• Kafka can delete older records based on time or size of a log. Log compaction means that Kafka keep the lastest version of a record and delete the older versions during a log compaction. Log compaction retains at least the last known value for each record key for a single topic partition. Compacted logs are useful for restoring state after a crash or system failure or reloading caches after application restarts during operational maintenance.
      • In the above picture as we can see we have head and tail. the head is the same as traditional Kafka log. New records are apended to the end of the head. Log compaction applies to the tail of the log. or in other word only tail gets compacted. Records in the tail kept their original offset when written after compaction cleanup applied.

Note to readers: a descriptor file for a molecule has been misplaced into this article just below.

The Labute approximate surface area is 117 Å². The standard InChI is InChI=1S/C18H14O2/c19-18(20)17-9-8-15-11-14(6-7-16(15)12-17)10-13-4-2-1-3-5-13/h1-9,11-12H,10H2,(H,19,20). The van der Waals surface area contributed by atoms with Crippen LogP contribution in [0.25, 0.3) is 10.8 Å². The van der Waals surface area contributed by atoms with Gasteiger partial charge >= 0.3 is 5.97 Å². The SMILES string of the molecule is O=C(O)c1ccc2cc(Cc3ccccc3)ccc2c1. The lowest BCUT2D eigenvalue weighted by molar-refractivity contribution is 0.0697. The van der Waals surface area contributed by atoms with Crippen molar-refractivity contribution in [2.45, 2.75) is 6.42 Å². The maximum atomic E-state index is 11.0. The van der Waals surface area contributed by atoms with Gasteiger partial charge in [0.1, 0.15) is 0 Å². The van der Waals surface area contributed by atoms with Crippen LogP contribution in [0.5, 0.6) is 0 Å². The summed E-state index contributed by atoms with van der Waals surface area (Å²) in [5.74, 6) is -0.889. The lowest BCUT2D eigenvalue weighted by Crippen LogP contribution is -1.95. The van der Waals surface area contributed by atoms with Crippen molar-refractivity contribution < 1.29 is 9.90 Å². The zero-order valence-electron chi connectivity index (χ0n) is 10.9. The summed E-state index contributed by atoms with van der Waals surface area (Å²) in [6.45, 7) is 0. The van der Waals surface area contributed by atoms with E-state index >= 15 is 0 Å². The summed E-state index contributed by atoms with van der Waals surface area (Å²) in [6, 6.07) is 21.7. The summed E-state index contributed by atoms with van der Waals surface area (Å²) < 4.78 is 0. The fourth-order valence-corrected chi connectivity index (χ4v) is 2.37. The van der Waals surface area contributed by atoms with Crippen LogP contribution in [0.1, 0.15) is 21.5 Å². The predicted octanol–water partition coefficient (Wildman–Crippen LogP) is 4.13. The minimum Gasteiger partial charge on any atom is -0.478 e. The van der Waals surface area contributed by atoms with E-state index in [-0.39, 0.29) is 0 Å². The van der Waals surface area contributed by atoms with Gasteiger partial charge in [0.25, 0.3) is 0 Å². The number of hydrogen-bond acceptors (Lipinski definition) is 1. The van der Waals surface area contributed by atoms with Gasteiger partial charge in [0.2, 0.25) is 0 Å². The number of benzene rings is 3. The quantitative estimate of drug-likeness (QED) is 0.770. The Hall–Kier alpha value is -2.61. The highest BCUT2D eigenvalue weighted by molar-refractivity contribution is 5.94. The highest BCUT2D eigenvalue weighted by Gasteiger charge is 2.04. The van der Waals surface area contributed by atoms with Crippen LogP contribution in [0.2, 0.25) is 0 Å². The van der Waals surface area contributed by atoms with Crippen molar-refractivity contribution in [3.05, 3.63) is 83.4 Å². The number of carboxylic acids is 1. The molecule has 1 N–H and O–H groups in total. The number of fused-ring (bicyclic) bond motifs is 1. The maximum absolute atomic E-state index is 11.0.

• As the following picture shows the compaction when applied, we will keep only the latest version of data based on the Key of an offset and the original offset is preserved.
      • records with a given key will always be retained.
      • To turn on compaction for a topic use topic config log.cleanup.policy=compact. alt text
    6. previously the zookeeper stored the information about what were the offset consumed by each groupid on a topic by partition. Now they are stored on an internal topic called __consumer_offsets
      • This can be considered as a storage for the consumers to remember until which message they read and in case of failure, to restart from there.
      • to recap some info: consumer consumes the partitions of some topics. a consumer belongs to a groupid. Each consumed partitions has its own last offset consumed for each couple(topic,groupid)